Compulsory HIV Test Disputed

Compulsory HIV Test DisputedCompulsory HIV Test Disputed

The Head of the AIDS Control Office at the Ministry of Health, Dr. Abbas Sedaghat, explained why compulsory HIV tests, especially before employment, military service, immigration, and marriage makes no sense and does not help control AIDS.

“Testing for HIV is only diagnostic and does not stop an epidemic,” he said, Alef News Agency reported.

HIV infection is not contagious in the normal sense, and could only be transmitted through sexual contact or sharing of drug needles. Mass HIV testing sounds straightforward but is extremely costly, logistically unwieldy, and incapable of identifying everyone who is infected. It is fraught with problems that could be avoided through voluntary tests and guaranteeing the confidentiality of the results.

Sedaghat pointed to the efforts to curb HIV and its spread in the country.

He said behavioral health counseling centers have been set up under the supervision of medical universities nationwide. Services at these centers are free, and people with high-risk behavior can obtain the necessary information and advice by telephone or in person at the discretion of advisers. They would get free HIV testing if needed.

The AIDS counseling centers can be reached on the hotline 118.

A campaign ‘I, Too, Will Get Tested’ has been launched by NGOs, encouraging people to get alerted in a timely manner and receive necessary intervention voluntarily.

HIV is spread mainly through sexual contact or sharing injection drug equipment such as needles with an HIV-infected person.Logistically, it is impossible to take blood samples from everyone, test them and give results on the same day. Even if the authorities manage to trace all infected people and isolate them, this would not prevent sexual contact between the uninfected and those who are not screened.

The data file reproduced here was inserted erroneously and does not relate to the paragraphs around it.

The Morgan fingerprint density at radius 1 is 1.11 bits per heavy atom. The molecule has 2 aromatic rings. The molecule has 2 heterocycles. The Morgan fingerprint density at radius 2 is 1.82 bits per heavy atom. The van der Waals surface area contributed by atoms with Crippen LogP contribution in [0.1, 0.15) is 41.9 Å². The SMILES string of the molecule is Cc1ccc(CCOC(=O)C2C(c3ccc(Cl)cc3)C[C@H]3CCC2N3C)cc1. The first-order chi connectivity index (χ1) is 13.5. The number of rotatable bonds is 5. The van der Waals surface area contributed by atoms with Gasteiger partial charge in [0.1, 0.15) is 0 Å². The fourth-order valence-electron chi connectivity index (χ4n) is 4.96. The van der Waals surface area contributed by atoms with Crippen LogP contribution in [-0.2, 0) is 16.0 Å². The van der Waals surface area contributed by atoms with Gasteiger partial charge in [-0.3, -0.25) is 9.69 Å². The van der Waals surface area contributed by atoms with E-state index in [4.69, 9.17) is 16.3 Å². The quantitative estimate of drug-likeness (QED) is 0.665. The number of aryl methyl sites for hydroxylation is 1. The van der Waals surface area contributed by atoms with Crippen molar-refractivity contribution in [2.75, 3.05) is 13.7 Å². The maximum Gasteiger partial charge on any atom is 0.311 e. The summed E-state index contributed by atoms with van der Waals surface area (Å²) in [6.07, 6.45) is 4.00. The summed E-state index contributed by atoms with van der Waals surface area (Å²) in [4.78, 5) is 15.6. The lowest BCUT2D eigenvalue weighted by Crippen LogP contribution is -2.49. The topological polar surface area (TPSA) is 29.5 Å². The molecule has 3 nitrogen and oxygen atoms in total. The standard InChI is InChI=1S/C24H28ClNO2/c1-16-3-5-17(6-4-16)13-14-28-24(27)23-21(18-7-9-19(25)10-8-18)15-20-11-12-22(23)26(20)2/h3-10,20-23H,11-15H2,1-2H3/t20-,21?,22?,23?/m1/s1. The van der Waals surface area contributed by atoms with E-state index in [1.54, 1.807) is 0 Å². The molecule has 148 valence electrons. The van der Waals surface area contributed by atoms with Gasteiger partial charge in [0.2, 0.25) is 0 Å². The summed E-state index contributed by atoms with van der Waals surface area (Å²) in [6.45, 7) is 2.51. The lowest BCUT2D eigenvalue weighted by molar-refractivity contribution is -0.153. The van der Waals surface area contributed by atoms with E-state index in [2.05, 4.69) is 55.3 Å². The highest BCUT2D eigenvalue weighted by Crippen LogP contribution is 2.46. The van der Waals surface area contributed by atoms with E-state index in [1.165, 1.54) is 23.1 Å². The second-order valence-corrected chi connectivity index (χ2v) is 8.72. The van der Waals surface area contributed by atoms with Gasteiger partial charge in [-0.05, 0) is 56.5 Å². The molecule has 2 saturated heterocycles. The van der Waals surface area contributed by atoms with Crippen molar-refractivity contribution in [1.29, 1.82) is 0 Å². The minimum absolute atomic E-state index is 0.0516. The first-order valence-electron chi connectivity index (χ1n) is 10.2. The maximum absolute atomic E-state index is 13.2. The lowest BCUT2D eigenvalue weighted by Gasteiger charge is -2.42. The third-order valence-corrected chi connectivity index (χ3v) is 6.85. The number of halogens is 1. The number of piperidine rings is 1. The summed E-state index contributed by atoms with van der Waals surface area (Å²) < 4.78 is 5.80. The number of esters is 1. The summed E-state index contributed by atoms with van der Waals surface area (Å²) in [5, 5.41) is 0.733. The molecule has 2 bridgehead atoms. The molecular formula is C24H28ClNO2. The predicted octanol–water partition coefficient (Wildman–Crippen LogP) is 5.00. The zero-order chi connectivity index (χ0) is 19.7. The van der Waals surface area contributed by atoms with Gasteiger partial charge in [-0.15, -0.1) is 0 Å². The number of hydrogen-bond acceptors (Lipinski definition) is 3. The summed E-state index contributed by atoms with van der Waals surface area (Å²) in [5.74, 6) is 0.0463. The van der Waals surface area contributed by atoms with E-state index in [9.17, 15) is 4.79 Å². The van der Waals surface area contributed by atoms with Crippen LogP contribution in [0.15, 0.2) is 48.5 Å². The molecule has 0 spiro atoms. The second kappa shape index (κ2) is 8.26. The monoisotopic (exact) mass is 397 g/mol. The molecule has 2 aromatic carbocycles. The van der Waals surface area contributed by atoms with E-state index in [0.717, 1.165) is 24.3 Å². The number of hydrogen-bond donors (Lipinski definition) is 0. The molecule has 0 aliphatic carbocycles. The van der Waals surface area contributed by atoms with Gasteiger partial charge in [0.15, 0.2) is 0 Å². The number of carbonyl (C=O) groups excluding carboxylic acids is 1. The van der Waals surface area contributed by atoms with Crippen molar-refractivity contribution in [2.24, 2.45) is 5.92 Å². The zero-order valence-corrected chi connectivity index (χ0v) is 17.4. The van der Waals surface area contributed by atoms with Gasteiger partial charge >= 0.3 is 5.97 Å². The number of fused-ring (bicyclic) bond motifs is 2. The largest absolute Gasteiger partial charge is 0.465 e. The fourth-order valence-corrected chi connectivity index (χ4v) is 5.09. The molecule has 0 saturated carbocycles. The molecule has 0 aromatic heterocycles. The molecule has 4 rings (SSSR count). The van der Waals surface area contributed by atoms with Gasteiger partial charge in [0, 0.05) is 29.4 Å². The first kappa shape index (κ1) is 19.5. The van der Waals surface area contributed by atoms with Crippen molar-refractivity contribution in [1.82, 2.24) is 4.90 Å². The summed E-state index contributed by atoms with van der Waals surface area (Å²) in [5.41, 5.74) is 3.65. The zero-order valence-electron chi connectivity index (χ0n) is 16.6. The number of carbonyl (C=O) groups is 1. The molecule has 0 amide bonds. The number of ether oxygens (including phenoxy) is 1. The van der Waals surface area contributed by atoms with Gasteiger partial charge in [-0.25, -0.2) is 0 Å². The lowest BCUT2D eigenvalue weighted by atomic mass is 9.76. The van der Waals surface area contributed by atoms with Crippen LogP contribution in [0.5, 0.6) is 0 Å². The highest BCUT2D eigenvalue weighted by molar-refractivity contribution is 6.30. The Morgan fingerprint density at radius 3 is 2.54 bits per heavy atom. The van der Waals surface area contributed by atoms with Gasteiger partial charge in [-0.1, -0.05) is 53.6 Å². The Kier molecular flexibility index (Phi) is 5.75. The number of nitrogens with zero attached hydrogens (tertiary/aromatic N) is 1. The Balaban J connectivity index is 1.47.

Costly Process

Even if logistic obstacles are eliminated, no mandatory testing program can help identify all HIV-infected people. The available HIV-testing kits work by detecting not the virus itself but antibodies which the person’s immune system produces following HIV infection. It takes up to 12 weeks or sometimes more for the HIV antibodies to be produced and become detectable in blood samples. This is the window period during which the infected person continues to test negative.  

In any case periodic testing of the entire population is prohibitively expensive in terms of staff time and transport of the blood samples. In most developing countries, testing the whole population just once would cost more than what the government is able to spend on healthcare in a year.